Okay… I experimented with writing and editing a post on my website. I managed to reach up to 5700 words on my post via WordPress,–editing stories. This is the another issue what Chromevox developers didn’t say to us. You thought Chromevox is getting better… but this is a sign of false-advertising.
If it never happens on your Chrome device before, and you were using Chromevox on Blogger… but you moved to a self-hosted WordPress site. You’re about to write an extremely long post to share it with your friends. Your goal is to write the longest post on your blog/website. You wanted to be a writer like a pro. But stalling via Chromevox has begun!
I edited my post on my main site, and I decided to do some work to improve my fictional stories. These fictional stories were originated from my old blog hosted on Blogger,–owned by google. Since Blogger doesn’t have word count… I have to rely on writing extremely long posts to make my blog kind of “kosher” for my visitors. These visitors wanted to be readers of my website, or users who wanted to see what’s new with our website.
I update my post on a regular basis,–fixing errors, and updating links. I rely on a word count feature to figure out how many words does it take to make Chromevox stall. Since textareas where you write post content doesn’t have any scroll bars for HTML view… this is kind of difficult for some screen-reader users to use this field to write long posts. However; I managed to write up to 5700 words. But I’ll not going to stop here because, my goal is to find out if Chromevox has any performing limits. The reason why I push my writing experience to the limits because, my goal is to write like a pro. And unlike most screen-readers… Chromevox is designed to work with Chrome browsers. But overtime… Chromevox begins to stall when you reach the longest part of your content.
I listen to each part of a word what Chromevox is breaking when trying to respond to my fast typing, or slow typing. RAM usage may be a problem, but its the processing power that is taking up the system’s resources. This is common for most screen-readers that are susceptible to memery leaks. Sometimes; if you turned off all of your extensions that are NOT in use; and you believe Chromevox is taking lots of power; most likely Chromevox is taking up some RAM too. If you can go to the task manager; you can find the problem.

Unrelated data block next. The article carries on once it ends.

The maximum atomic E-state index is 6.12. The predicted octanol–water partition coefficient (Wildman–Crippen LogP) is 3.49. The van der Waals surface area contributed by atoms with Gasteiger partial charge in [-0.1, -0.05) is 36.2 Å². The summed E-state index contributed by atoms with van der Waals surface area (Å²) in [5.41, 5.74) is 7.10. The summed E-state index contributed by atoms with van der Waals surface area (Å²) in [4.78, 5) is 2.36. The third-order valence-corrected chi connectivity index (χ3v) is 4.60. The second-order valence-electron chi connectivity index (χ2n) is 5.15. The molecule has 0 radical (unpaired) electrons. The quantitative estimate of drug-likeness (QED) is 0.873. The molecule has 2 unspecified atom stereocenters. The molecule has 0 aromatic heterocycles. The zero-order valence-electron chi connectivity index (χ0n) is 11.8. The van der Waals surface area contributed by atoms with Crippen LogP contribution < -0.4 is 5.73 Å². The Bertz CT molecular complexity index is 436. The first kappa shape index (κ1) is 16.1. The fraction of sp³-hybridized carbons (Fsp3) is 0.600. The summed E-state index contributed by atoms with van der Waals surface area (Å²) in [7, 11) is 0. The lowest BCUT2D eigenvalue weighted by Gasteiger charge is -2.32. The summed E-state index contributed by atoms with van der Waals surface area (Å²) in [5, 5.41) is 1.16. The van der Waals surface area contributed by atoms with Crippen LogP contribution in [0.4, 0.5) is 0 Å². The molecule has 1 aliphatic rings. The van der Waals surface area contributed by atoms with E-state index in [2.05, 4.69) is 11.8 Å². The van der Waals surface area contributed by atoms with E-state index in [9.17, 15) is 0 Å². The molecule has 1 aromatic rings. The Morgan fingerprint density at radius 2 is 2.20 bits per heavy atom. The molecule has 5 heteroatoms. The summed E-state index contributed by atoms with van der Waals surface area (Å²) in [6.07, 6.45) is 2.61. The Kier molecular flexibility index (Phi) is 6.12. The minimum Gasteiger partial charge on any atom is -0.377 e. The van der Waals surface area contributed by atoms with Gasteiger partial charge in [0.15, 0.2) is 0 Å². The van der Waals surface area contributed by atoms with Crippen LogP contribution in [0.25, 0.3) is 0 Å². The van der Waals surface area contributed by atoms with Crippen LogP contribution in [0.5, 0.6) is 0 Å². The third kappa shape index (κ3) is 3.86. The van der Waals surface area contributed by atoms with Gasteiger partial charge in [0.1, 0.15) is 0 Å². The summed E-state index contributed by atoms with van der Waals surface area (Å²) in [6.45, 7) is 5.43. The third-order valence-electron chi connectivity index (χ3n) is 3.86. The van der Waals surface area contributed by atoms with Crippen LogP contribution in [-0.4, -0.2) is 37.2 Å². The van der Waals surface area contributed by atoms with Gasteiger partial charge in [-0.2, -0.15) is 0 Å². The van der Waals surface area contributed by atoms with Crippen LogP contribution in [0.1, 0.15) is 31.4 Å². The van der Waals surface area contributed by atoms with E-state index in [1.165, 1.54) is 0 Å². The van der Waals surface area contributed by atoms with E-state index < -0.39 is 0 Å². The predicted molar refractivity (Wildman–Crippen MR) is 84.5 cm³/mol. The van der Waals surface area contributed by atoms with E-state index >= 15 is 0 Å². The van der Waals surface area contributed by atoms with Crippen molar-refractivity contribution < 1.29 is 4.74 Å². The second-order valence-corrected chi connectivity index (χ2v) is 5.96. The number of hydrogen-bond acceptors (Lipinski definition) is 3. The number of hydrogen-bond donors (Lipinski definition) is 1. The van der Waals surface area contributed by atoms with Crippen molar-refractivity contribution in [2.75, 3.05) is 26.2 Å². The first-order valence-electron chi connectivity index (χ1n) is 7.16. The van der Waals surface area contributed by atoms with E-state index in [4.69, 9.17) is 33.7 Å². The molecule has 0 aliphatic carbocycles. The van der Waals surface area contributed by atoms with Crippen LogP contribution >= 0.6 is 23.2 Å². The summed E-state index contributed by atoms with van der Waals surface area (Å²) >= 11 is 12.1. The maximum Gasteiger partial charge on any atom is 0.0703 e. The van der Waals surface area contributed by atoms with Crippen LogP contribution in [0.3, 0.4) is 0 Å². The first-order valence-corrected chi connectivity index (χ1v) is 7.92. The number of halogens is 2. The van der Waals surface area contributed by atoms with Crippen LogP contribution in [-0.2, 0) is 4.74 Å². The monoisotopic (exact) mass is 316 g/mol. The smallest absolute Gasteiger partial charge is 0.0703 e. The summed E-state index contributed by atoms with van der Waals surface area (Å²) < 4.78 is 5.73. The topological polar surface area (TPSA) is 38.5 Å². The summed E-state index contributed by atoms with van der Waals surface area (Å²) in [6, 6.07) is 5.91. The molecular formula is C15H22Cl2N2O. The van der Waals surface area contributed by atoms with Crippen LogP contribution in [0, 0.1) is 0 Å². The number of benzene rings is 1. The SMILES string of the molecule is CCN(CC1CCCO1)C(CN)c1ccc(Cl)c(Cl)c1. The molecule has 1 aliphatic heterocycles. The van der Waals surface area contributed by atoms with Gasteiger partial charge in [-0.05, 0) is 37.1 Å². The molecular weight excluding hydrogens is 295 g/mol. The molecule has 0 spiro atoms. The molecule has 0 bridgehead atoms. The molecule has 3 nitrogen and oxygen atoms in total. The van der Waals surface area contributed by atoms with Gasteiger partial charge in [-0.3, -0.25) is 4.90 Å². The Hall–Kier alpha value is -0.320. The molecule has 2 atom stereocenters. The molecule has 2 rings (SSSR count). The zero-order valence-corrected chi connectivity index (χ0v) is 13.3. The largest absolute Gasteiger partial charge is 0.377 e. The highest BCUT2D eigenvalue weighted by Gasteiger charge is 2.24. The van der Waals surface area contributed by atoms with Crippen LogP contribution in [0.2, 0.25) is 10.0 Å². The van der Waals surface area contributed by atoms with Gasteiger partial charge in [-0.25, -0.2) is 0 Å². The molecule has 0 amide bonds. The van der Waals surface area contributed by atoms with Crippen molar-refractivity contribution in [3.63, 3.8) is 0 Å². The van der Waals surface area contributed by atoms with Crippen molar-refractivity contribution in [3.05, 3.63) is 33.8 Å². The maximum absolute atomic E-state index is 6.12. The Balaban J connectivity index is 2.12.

The results of my experiment are:
This issue still pops up as you use Chromevox as you use a CMS system on your own server.
To Perform This Experiment
- Turn on your Chrome device of choice.
- Turn on Chromevox, and choose either classic or next.
- Log into your device.
- Log into your WordPress website, and create a new post.
- Give your post a title, and write it down. Use HTML view instead of a visual view. If you were using syntax-highlighting features… turn them of to revert your text field to a large textarea.
- Try to reach up to 5700 words or higher.
- Save your post often.
- Publish your post,–after you are done writing. If you were writing a series… repeat the steps above.
If you were using a blogging platform, Blogger… you may need to experiment with your writing skills. But you have to figure out how many words or characters will it take to stall Chromevox.
If you managed to bypass 5700 words without any trouble… that means; you are pushing Chromevox to the limits.
If you write a long post… the textarea gets higher than your screen. That applies to textareas without scroll bars. This can be a headache when you have trouble with writing extremely long posts the are designed to keep your readers reading your post for a long time. The advantage is, you can have lots of people reading your work without any worries about shallow content. But the catch is; Chromevox may stall.
Think about the text editor on your computer; the field gets wider, and the scrollbars appear to reduce size of your screen. NVDA, Talk Back, and other screen-readers can handle wide editors.
Why Chromevox is stalling?
This is a new mystery what I’m currently solving… I’m figuring out what is the source of Chromevox’s stalling points. And I have to make the another experiment to target the source.
So far, I discovered Chromevox is using too much processing power,–causing electrical resources to be used up]p so fast, you have to reconnect to power to charge up your batteries.
My machine often gets hot when Chromevos is running,–during the time of writing long posts that are longer than 5700 words.
It could be some unused files within Chromevox that is causing some issues. There’s no dedicated extensions that will help Chromevox reduce all of the workload, or resources.
There’s no SAAS version of Chromevox, nor an alternative screen-reader that works like Chromevox.
What to do if Chromevox stalls?
File a bug by using Cvox-A-I for Chromevox Next users, or Alt-Shift-I for Classic Chromevox users.
This work is licensed under a Creative Commons Attribution-ShareAlike 4.0 International License.